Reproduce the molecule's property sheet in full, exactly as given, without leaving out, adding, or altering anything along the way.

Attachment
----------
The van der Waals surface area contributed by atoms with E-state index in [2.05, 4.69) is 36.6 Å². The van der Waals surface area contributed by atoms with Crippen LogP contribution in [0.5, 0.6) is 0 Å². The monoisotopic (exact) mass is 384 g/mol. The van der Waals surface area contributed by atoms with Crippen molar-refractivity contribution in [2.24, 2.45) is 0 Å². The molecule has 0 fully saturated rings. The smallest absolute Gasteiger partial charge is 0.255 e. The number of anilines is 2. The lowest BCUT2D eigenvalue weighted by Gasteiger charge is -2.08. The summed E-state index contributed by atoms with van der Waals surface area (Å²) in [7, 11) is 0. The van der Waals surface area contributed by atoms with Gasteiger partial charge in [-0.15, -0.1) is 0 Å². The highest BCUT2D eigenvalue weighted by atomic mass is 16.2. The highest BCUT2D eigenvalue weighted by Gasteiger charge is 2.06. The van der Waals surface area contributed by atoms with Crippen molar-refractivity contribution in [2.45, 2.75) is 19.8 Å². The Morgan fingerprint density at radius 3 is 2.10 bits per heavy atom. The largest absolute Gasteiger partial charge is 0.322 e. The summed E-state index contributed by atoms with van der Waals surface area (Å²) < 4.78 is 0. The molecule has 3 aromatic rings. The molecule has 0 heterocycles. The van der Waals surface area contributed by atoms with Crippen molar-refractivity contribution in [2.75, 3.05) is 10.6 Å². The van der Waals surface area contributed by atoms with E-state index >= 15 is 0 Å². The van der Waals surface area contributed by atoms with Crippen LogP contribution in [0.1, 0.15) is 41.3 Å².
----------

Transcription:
The van der Waals surface area contributed by atoms with E-state index in [2.05, 4.69) is 36.6 Å². The van der Waals surface area contributed by atoms with Crippen LogP contribution in [0.5, 0.6) is 0 Å². The monoisotopic (exact) mass is 384 g/mol. The van der Waals surface area contributed by atoms with Crippen molar-refractivity contribution in [2.24, 2.45) is 0 Å². The molecule has 0 fully saturated rings. The smallest absolute Gasteiger partial charge is 0.255 e. The number of anilines is 2. The lowest BCUT2D eigenvalue weighted by Gasteiger charge is -2.08. The summed E-state index contributed by atoms with van der Waals surface area (Å²) in [7, 11) is 0. The van der Waals surface area contributed by atoms with Gasteiger partial charge in [-0.15, -0.1) is 0 Å². The highest BCUT2D eigenvalue weighted by atomic mass is 16.2. The highest BCUT2D eigenvalue weighted by Gasteiger charge is 2.06. The van der Waals surface area contributed by atoms with Crippen molar-refractivity contribution in [2.45, 2.75) is 19.8 Å². The Morgan fingerprint density at radius 3 is 2.10 bits per heavy atom. The largest absolute Gasteiger partial charge is 0.322 e. The summed E-state index contributed by atoms with van der Waals surface area (Å²) < 4.78 is 0. The molecule has 3 aromatic rings. The molecule has 0 heterocycles. The van der Waals surface area contributed by atoms with Crippen molar-refractivity contribution in [2.75, 3.05) is 10.6 Å². The van der Waals surface area contributed by atoms with E-state index >= 15 is 0 Å². The van der Waals surface area contributed by atoms with Crippen LogP contribution in [0.1, 0.15) is 41.3 Å².